To mark the 80th birthday of photographer Timm Rautert, the Museum Folkwang is hosting a comprehensive retrospective

Timm Rautert (*1941 Tuchel, West Prussia) is considered one of the outstanding contemporary German photographers. Over the decades, he has succeeded not only in anticipating the most important currents in photography, but also in decisively shaping them - as a studio photographer for galleries, as a photojournalist, as a chronicler of changing working worlds, and finally as a university lecturer who influences subsequent generations.

As a student under Otto Steinert at what was then the Folkwangschule in Essen-Werden, Rautert quickly developed a solid foundation for committed, social documentary photography. In parallel, he explored the fundamentals of the photographic and developed "image-analytical photography," which methodically permeates his artistic work to this day. In Rautert's understanding, the alternation between applied and artistic moments is not a contradiction, but rather an expression of a decided, photographic authorship.

In 1970 Rautert traveled to the USA and photographed Franz Erhard Walther, Andy Warhol and Walter de Maria, among others. In Osaka, he documents the World's Fair and Japanese society, which is steeped in tradition. From the mid-1970s, Rautert worked together with journalist Michael Holzach on joint reportages for ZEITmagazin. For more than a decade, he produced social documentary reportages, e.g. on migrant workers, the homeless, or previously inaccessible groups such as The Hutterites (1978) and The Amish (1974).

In the 1980s, Rautert turned to documenting working environments in the automobile and computer industries, creating a long-term record of the changing world of work in the wake of industrial automation. Around 70 photographs from the work group Enclosures of the Invisible, with photographs of research and production sites such as the Max Planck Institute (1988) or Siemens AG (1989), are presented for the first time in a digital double projection that Rautert developed especially for the exhibition at the Museum Folkwang.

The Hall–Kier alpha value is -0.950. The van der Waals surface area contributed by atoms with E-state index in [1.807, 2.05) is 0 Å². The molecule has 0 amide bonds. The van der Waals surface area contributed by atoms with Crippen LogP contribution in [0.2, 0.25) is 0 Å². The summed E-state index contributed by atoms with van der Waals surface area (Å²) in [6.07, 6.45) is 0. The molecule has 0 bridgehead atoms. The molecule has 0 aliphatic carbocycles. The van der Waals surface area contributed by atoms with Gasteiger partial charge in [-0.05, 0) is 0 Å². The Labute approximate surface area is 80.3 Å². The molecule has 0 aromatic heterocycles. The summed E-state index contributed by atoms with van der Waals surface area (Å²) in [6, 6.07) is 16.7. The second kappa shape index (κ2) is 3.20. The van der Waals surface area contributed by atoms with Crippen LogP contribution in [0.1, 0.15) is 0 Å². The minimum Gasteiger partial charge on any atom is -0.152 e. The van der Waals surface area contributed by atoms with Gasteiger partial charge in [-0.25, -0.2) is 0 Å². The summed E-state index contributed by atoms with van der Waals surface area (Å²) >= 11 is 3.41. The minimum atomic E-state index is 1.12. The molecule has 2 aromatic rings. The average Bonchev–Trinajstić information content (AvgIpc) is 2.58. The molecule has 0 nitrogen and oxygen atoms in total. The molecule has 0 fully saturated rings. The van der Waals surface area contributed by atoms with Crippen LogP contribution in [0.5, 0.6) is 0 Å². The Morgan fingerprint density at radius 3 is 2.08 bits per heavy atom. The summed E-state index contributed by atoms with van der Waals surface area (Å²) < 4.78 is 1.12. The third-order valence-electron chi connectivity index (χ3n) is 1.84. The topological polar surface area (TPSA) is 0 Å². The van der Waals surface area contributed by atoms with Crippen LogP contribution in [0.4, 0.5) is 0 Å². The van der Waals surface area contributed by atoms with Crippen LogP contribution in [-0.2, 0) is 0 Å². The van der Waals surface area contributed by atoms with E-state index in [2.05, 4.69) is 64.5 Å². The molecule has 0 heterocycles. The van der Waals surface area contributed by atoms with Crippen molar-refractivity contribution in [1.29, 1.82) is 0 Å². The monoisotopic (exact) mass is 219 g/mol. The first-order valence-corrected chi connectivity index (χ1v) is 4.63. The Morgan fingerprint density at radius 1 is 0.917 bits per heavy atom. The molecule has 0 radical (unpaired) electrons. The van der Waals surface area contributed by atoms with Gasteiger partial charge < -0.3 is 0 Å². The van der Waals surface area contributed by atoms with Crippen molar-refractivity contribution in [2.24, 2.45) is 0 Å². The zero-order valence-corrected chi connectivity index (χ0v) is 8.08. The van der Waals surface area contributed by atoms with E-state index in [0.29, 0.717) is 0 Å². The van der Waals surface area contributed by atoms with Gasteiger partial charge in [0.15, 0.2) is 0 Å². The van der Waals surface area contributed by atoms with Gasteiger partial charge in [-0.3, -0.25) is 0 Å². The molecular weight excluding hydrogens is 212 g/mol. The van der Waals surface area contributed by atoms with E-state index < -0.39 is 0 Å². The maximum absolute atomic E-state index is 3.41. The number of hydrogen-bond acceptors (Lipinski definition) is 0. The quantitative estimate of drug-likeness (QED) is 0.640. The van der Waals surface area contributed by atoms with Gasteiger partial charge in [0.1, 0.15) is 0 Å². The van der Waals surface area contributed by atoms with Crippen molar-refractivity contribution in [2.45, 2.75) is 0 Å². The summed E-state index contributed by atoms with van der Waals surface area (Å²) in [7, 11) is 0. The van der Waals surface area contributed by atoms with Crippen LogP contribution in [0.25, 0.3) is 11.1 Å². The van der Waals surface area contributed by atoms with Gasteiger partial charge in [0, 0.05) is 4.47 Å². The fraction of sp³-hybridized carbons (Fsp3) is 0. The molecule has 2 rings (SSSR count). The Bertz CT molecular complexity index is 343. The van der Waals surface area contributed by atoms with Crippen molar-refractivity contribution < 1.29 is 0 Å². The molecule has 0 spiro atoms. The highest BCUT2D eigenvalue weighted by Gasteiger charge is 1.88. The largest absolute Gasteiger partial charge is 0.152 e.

A recurring focus of Rautert's work is the artist portrait; he made his first of Czech photographer Josef Sudek on the occasion of an exhibition of Otto Steinert and students. This was followed by portraits of Otl Aicher, Pina Bausch, André Heller, Jasper Morrison and Eric Rohmer. Rautert focused not only on the person, but also on his surroundings and actions; the portrayed person's sphere of influence was captured as part of his identity.

After being appointed professor of photography at the Academy of Visual Arts in Leipzig (1993-2008), Rautert turned intensively to his freelance work. His attention is focused on reexamining, restructuring, and revisiting former projects. His students include Viktoria Binschtok, Falk Haberkorn, Harry (Grit) Hachmeister, Margret Hoppe, Sven Johne, Ricarda Roggan, Adrian Sauer, Sebastian Stumpf and Tobias Zielony. In 2008, Timm Rautert is the first photographer to receive the Lovis Corinth Prize for his artistic life's work.

 

Exhibition till 16. May 2021

 

 

Aus der Serie: Expo ’70 – Osaka, Schweizer Pavillon, 1970 Museum Folkwang, Essen, Schenkung Bernd F. Kühne © Timm Rautert

 

Museum Folkwang
Museumsplatz 1 | 45128 Essen

www.museum-folkwang.de

 

 

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